them both and said so.
“Hush,” whispered her mother, “if you keep still Marian won’t know
which birds are the prettiest. Aunt Hester and I will help you choose.”
“I guess I’ll take that,” Ella decided, pointing towards the bird of
Marian was about to choose the peacock when a whispered word from Aunt
Hester caught her ear.
“I hope, Ella dear, that she won’t take the peacock.”
Marian hesitated a moment. She wanted the peacock with its gay,
spreading tail, but if Aunt Hester wished Ella to have it perhaps she
would love whoever helped her get it. “I’ll take the turkey,” said the
child, whereupon Ella gave a shout.
“She don’t know much, she took an old brown turkey. I’ll have the
peacock and I want the red bird and the redhead.”
Aunt Amelia laughed. “One at a time, you dear, impulsive child,” said
she, but Aunt Hester smiled across at Marian. “Your turn,” she said.
“I’ll take the owl,” Marian quietly replied.
“Oh, ho! an old owl!” laughed Ella, clapping her hands for joy. “Now
I’ll have the redhead! goody! And next time—-”
“Hush,” warned her mother. “You mustn’t let Marian know what you want
or she’ll take it.”
“I choose the wren,” came in low tones from Marian.
“My turn,” Ella called. “Give me the redhead.”
“Choose the flicker next,” advised her mother, so Marian, still hoping
to be loved, chose the robin.
Aunt Hester smiled again, but the smile was for Ella. “Take the parrot
next,” she whispered, so Marian chose the crow.
“Now, Ella, darling,” whispered her mother, “the oriole, after Marian
has her turn,” and Marian, taking the hint, motioned for the jay.
It was over at last and Marian was told to go to her room. As she was
leaving, Aunt Hester gave Ella a rapturous hug and said, “Our baby has
all the prettiest birds.” Aunt Hester didn’t know Marian heard the
remark until she saw the tears that could not be kept back, wetting the
rosy cheeks. “Oh, you poor young one!” she exclaimed, and but for the
presence of Aunt Amelia, she would have taken the sad little mortal in
“She’s crying ’cause her birds are all homely,” said Ella.
“Of course, she always wants the best,” remarked Mrs. St. Claire, but
Aunt Hester and Ella both gazed after the retreating figure of little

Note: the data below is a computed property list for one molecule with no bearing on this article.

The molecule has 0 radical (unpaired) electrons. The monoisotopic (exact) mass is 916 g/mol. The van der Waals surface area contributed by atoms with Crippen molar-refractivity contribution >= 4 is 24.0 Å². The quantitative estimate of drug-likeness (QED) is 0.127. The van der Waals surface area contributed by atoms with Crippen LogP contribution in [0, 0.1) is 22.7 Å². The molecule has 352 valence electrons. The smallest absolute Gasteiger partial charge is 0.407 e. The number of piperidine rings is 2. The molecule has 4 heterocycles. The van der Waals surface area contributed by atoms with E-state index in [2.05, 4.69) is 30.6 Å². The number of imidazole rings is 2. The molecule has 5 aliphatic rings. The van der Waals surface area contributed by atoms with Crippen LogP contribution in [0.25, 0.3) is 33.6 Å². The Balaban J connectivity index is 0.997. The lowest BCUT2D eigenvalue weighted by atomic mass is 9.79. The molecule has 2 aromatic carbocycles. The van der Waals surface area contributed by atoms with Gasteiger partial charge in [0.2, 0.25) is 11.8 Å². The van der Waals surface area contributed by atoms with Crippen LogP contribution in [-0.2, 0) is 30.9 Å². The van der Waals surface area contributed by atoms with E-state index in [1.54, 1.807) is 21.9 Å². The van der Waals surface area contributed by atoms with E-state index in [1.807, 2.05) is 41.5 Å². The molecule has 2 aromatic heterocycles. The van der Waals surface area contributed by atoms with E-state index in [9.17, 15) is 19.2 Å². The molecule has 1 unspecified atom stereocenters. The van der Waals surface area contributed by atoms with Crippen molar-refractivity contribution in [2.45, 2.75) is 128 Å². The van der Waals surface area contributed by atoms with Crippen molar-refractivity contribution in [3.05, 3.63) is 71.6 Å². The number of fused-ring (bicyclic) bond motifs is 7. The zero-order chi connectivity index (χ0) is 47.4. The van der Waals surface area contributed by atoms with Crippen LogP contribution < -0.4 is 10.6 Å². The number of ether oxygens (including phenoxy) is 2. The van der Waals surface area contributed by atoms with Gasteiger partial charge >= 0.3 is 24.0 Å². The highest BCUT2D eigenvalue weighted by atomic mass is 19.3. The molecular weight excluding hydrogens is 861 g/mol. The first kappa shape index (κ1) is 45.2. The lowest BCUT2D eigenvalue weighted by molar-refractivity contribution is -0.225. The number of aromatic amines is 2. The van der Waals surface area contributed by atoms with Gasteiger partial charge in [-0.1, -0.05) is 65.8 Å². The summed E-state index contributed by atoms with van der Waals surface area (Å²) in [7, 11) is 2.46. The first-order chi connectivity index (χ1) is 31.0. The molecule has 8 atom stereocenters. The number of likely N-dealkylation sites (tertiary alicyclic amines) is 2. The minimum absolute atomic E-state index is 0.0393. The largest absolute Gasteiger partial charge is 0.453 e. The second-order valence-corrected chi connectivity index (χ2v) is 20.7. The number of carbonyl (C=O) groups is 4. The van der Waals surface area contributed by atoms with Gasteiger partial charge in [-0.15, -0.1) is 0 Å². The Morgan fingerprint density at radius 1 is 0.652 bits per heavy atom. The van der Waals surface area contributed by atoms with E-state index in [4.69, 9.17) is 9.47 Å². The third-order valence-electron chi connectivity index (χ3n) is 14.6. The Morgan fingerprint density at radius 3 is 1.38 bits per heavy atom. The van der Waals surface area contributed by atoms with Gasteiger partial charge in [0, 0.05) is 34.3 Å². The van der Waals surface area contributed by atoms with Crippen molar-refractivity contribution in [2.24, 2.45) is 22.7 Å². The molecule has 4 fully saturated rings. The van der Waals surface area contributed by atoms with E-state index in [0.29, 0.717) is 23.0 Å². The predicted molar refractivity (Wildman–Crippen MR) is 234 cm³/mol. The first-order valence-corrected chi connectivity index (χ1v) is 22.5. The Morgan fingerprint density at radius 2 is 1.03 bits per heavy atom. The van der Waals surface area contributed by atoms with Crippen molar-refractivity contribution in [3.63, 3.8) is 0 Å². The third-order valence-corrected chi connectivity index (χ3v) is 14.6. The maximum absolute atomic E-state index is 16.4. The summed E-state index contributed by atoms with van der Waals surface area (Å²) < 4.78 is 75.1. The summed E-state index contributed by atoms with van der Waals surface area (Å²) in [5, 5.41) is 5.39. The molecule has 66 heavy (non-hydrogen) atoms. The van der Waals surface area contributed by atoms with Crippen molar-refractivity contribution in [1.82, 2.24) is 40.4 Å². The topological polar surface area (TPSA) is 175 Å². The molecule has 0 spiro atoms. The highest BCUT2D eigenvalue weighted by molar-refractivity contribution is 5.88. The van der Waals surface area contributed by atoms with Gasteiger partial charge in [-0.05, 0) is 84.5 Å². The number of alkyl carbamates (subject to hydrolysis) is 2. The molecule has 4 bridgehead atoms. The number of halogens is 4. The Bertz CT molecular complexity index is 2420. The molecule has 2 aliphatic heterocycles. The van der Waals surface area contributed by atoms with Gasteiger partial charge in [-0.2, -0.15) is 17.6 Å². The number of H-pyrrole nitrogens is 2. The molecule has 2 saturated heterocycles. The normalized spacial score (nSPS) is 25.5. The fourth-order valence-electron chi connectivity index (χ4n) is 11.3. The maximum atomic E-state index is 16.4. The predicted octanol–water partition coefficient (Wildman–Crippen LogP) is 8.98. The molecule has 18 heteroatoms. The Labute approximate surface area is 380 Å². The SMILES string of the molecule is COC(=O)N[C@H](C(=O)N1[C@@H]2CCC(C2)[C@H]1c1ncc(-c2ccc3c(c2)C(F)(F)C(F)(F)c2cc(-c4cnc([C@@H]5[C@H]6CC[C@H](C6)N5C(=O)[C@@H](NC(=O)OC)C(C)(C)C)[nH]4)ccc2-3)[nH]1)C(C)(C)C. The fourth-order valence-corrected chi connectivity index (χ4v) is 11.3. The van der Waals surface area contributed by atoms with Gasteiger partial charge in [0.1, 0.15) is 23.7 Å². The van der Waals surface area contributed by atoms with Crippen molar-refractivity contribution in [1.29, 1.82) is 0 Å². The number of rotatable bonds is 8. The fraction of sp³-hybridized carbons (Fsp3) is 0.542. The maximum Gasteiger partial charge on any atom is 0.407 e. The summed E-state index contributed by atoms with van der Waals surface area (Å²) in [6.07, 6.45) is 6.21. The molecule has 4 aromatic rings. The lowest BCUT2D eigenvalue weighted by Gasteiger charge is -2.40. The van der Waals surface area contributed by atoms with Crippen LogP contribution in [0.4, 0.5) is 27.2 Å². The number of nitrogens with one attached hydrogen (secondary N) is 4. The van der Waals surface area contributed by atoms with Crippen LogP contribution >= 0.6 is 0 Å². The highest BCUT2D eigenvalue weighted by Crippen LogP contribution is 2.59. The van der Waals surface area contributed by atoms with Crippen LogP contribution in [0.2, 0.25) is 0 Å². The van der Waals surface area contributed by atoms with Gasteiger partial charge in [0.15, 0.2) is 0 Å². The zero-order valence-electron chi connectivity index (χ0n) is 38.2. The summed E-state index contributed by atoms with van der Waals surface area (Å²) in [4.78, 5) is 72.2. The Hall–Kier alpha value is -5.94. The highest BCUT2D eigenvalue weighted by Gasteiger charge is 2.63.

Marian, with conscience-stricken faces. They had been three against
one, and that one didn’t know enough to take the choicest birds when
she had the chance. They hadn’t played fair.
Marian, blinded by tears, stumbled over a rug at the door of her
room and the sliced birds slipped almost unheeded from her apron.
The nearest seat was the box she called her piano stool. She dropped
upon it and buried her face in her arms on the piano. The sheet music
tumbled forward upon her head, perhaps fearing it might be but an old
almanac forever after. Bitter thoughts filled the little soul. Why
would no one love her? Why did the sound of her voice annoy every one
so she feared to speak? What was the trouble? Was she so bad or so
homely that no one might love her? She had tried to be good and tried
to do right, but what difference had it made? Aunt Hester thought her
stupid because she allowed Ella to take what birds she would. Surely
Aunt Hester was the stupid one.
It was impossible for Marian to feel miserable long at a time. In a
few minutes she sat up and straightened her sheet music, whereupon the
almanac became a hymn-book. She turned the leaves slowly as did the
young lady who played the organ prayer-meeting nights. Then, addressing
the wax doll and the bed posts she announced in solemn tones, “We’ll
sing nineteen verses of number ‘leventy ‘leven.”
“Number ‘leventy ‘leven” happened to be “Come Ye Disconsolate,” a